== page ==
Pediatricians hopeful of gaining in prestige Clinton health plan backs primary care

November 05, 1993|By John Fairhall | John Fairhall,Washington Bureau

WASHINGTON -- Back at medical school, Dr. Barbara Siskind felt the condescending sting of classmates when she embraced children's medicine, a career that has led her to a pediatric practice in Ellicott City. "Oh, you're only going to go into primary care," they sniffed.

That attitude remains a dubious hallmark of the U.S. health care system, unique in the world for having twice as many specialists as primary care doctors -- the internists, family physicians and pediatricians who work on medicine's front lines but are at the back of the pack in pay and glamor.

But now President Clinton has presented a health reform plan that would put primary care and children's health at the forefront of an overhauled medical system. It's about time, say many pediatricians, more than 3,000 of whom gathered in Washington this week for an American Academy of Pediatrics meeting. The academy has 46,000 members and is generally supportive of the plan.

If the plan delivers what it promises, there would be better care for children, less paperwork, fewer insurance hassles and -- just maybe -- some improvement in what pediatricians earn compared with the salaries of specialists.

While the median income of all doctors is $139,000, pediatricians earn an average of $105,000, according to the American Medical Association. Had Dr. Siskind become a radiologist, she could be earning about $223,000, the median for what the AMA says is the highest-paying specialty.

She doesn't seem to have any regrets, however. "You've got to accept that up front before you go into" pediatrics, she says.

"My greatest joy is examining a brand new baby and congratulating the parents and being there at the beginning of the child's life," she says. "Or getting a hug from a kid" who just underwent an unpleasant treatment.

For such pleasures, she pays a price that many of her old `D classmates at the University of Maryland School of Medicine wouldn't endure. "Being on call Thursday night, all night. At least two weekends out of every four, having some calls." And, two weeks out of four, she does pediatric rounds at St. Agnes Hospital or Howard County General Hospital, before and after her regular work day begins.

In a speech to the group Monday, Hillary Rodham Clinton gave voice to many of the pediatricians' hopes for change, not only for themselves, but for their patients. She cited the grim statistics: Nine million children are uninsured. One in five had no contact with a doctor in 1992. Thirty percent of children under the age of 2 have not been immunized against disease.

'A disgrace'

"It is a disgrace," she said of the number of uninsured, all of whom would be covered under a plan that guarantees every American coverage and provides special attention to children: preventive care beginning before birth, with "no deductibles and no co-pays for well-baby and prenatal care."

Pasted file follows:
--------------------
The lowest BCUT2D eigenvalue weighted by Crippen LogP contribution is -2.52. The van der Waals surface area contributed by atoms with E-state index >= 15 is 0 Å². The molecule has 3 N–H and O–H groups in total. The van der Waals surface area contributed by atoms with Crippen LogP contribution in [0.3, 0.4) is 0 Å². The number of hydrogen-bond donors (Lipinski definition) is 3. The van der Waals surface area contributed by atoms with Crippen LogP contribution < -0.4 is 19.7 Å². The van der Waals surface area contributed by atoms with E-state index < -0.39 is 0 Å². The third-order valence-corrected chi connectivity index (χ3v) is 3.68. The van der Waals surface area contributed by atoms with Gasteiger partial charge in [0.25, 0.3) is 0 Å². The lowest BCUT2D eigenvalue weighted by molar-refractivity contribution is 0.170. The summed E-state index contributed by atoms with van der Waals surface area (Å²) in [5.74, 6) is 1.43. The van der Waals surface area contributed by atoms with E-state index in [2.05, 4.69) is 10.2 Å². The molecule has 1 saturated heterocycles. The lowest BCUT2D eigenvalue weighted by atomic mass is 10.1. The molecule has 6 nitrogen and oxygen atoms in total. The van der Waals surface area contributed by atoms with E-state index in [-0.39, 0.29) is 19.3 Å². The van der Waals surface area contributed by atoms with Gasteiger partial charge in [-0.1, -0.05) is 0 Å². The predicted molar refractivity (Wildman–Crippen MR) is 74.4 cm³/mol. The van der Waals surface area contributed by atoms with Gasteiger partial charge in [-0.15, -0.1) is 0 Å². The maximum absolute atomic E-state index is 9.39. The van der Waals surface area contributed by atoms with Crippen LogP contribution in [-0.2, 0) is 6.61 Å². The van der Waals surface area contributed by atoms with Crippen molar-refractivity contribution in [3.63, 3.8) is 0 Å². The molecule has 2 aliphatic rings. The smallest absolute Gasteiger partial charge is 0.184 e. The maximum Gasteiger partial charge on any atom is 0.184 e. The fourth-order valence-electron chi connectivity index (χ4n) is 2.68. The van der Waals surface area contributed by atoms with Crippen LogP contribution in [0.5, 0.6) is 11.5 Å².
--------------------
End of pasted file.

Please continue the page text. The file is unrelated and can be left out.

She struck a deep chord among physicians like Dr. Gilbert L. Fuld, a pediatrician in Keene, N.H.

"We feel embattled," he says. "We take care of kids, and kids don't vote. We have to be lobbyists for kids."

Even in his middle-class college town of Keene, he sees sick children whose parents can't afford medical care for them.

Last spring, a 3-month-old boy showed up in the emergency room with seizures caused by a sodium deficiency. Dr. Fuld discovered that the baby's mother was watering down his formula, mixing 1 1/2 ounces with water, instead of two ounces, to make it last longer. She saved money but unwittingly made her son ill.

Insurance problems

The present insurance system causes other problems, he says. It generally reimburses on the basis of procedures that are done by the doctor, not the time a doctor often would like to spend with a patient.

Dr. Siskind faults an insurance system that burdens her with paperwork and forces her to consider coverage rules in deciding how to treat a child.

"When I want to do a throat culture, I take out a list" of 30 insurance plans, she says, to determine which laboratory to send a culture to. "If it's a kid who has a certain kind of insurance," she can do a quick test in the office, which could help her prescribe immediate treatment. For others, she has to wait for lab results.

"It impacts on how the kid gets treated," she says. "That's something I would like to see changed."

It's something the Clinton plan seeks to change, by establishing standard forms for billing and uniform benefits for all Americans. Such changes would thrill Dr. George L. Blum, a pediatrician in Southfield, Mich., who has had to hire three employees in his office just to obtain insurance approval for tests and for referrals of his patients to specialists.

Once he had to wait 12 days to obtain a magnetic resonance imaging test for an 11-year-old boy with an injured knee. It turned out the boy had a fracture. "Now the family is mad at me because he didn't get immediate treatment," Dr. Blum complains.

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